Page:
Acromegaly symptoms are not always well controlled

About Acromegaly Treatments

Treatment by the Numbers

After years of slow progress in acromegaly treatments, there are several potential treatment options in clinical development. Data from multiple recent studies that examined outcomes reported by people living with acromegaly, tell us why that’s so important:

Acromegaly Clinical Studies

Here are the recently completed and ongoing phase 2 and phase 3 clinical studies for acromegaly. Study progress is represented as of March 2021, based on data available on

Clinical Studies Sponsor Phase 2 Phase 3

Chiasma, Inc.  


Camurus AB  



Pharmaceuticals Inc.



Pharmaceuticals, Inc.
*Open label extension study of patients who participated in ACROBAT EVOLVE or ACROBAT EDGE or patients with uncontrolled acromegaly who are not currently treated with acromegaly medications.

Ongoing Symptoms

It is common for people with acromegaly to experience symptoms despite receiving treatment or having normal IGF-I and GH levels. Since it is not known to what extent patients’ healthcare providers are aware of the frequency and severity of acromegaly symptoms, or level of treatment satisfaction, it is important to speak up and share your experience managing acromegaly.¹ Explore this helpful resource to track your monthly symptoms and assist your discussion with your doctor at your next appointment. Remember, no question is too big or too small.

AcroExperience Discussion Guide

Painful Injections

While the symptoms of acromegaly can be painful to live with, injectable treatments for acromegaly can be painful as well.1

  • 90% of patients treating with injections experienced pain at their injection site during their injections
  • 72% said they had pain hours after their injection, and 53% reported pain days after the injection
  • Other symptoms like nodules, swelling, and bruising were common

People living with acromegaly deserve more from their treatment, and thankfully there are several novel potential treatments in the clinical development pipeline. Take action and talk to your doctor about potential acromegaly treatment options in clinical development.

Wear-Off Effect

In some cases, the positive effects of somatostatin analog (SSA) treatment may start to fade toward the end of the treatment cycle, which may lead to the onset or worsening of acromegaly-related symptoms, also known as “wear-off effect.”4 According to a recent survey, 52% of people living with acromegaly experience worsening symptoms over the course of their treatment cycle.2 Common symptoms include:

Breakthrough Symptoms

People living with acromegaly may also experience symptoms despite receiving treatment with a somatostatin analogue (SSA) and/or having IGF-I and GH levels in a normal range. These are known as “breakthrough symptoms,” often characterized by:5

  • Fatigue
  • Body Aches
  • Joint Pain
  • Sweating
  • Headaches

It’s not surprising, then, that a recent survey showed that nearly half of people living with acromegaly are not satisfied with their treatment.3 Talk to your doctor about potential acromegaly treatment options in clinical development.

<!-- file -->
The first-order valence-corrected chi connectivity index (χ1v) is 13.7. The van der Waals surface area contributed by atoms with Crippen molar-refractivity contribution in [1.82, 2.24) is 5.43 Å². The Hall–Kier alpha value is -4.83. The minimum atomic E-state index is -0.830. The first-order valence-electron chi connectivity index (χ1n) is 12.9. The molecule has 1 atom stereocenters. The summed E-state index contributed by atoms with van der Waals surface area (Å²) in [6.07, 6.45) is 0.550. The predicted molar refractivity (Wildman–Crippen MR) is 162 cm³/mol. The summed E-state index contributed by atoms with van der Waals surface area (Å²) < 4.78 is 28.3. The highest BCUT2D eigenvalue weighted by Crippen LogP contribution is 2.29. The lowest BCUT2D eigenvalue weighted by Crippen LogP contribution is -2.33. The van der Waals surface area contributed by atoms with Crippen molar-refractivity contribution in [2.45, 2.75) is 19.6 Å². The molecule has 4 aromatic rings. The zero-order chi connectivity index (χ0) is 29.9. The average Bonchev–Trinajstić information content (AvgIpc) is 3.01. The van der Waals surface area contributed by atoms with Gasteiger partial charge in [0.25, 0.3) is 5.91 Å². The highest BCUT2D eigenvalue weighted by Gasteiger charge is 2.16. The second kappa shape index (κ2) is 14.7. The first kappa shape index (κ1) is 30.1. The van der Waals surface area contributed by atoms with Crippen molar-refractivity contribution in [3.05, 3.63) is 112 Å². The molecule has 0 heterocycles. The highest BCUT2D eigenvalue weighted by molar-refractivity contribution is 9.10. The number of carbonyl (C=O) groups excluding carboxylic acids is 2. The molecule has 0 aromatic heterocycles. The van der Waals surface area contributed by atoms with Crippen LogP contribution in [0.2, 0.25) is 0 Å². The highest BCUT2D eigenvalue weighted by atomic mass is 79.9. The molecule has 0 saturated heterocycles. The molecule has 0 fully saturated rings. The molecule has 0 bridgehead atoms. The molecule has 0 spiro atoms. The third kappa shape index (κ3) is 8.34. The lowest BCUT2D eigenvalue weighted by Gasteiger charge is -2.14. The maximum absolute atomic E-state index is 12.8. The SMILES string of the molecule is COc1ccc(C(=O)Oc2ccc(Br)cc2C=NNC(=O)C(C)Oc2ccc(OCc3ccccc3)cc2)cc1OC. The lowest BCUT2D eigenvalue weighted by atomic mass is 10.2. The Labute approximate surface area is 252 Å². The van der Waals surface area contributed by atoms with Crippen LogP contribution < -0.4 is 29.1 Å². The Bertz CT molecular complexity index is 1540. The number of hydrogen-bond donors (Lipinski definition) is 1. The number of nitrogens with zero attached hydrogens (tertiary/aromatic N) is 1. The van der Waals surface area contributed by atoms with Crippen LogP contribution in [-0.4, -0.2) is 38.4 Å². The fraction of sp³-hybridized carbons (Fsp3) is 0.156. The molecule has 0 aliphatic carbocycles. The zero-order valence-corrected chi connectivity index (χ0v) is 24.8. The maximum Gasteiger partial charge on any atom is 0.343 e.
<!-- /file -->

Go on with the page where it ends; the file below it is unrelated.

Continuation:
Acro-rage & Acro-fog

Biological changes in the body, caused by the tumor on the pituitary gland or by medication, may also result in hormone-induced mood swings (labeled Acro-rage by the patient community).5

Acro-fog, or cognitive impairment in the form of general forgetfulness or short-term memory loss, is also reported widely by patients. In fact, a recent study showed 81% of acromegaly patients reported experiencing Acro-fog.¹

Prepare for your next visit

This downloadable AcroSymptoms Tracker makes it easy to record symptoms on a weekly basis and discuss your real experiences with your doctor. This is especially important for people with acromegaly who may experience symptoms even when their IGF-I and GH levels are within a normal range.

Simply download the PDF, print it out and begin tracking the symptoms you experience. At your next appointment, bring the completed tracker to have an open discussion with your doctor or nurse. Ask what can be done, now and in the future, to improve the way you can manage your acromegaly.

AcroSymptoms Tracker

Sign Up to Learn More

Get news about resources and treatment options for acromegaly.

By clicking ‘Submit,’ I agree to receive communications from Chiasma, Inc., and I understand that my information will be used in accordance with the Chiasma, Inc. Privacy Policy.


Thank You

1. Geer EB, Sisco J, et al. Observed discordance between outcomes reported by acromegaly patients and their treating endocrinology medical provider. Pituitary. 2019 December 5. (doi:10.1007/s11102-019-01013-2) 2. Strasburger CJ, Karavitaki, N, et al. Patient-reported outcomes of parenteral somatostatin analogue injections in 195 patients with acromegaly. European Journal of Endocrinology, 2016. (doi:10.1530/EJE-15-1042) 3. Liu S, Adelman DT, et al. Patient-centered assessment on disease burden, quality of life, and treatment satisfaction associated with acromegaly. Journal of Investigative Medicine. 2017. (doi:10.1136/jim-2017-000570) 4. Biermasz N. New medical therapies on the horizon: oral octreotide. Pituitary. 2017. (doi:10.1007/s11102-016-0785-3) 5. Fleseriu M, Fogelfeld L, et al. Development of a novel patient-reported measure for acromegaly: the Acro-TSQ. Pituitary. 2019. (doi:10.1007/s11102-019-00986-4)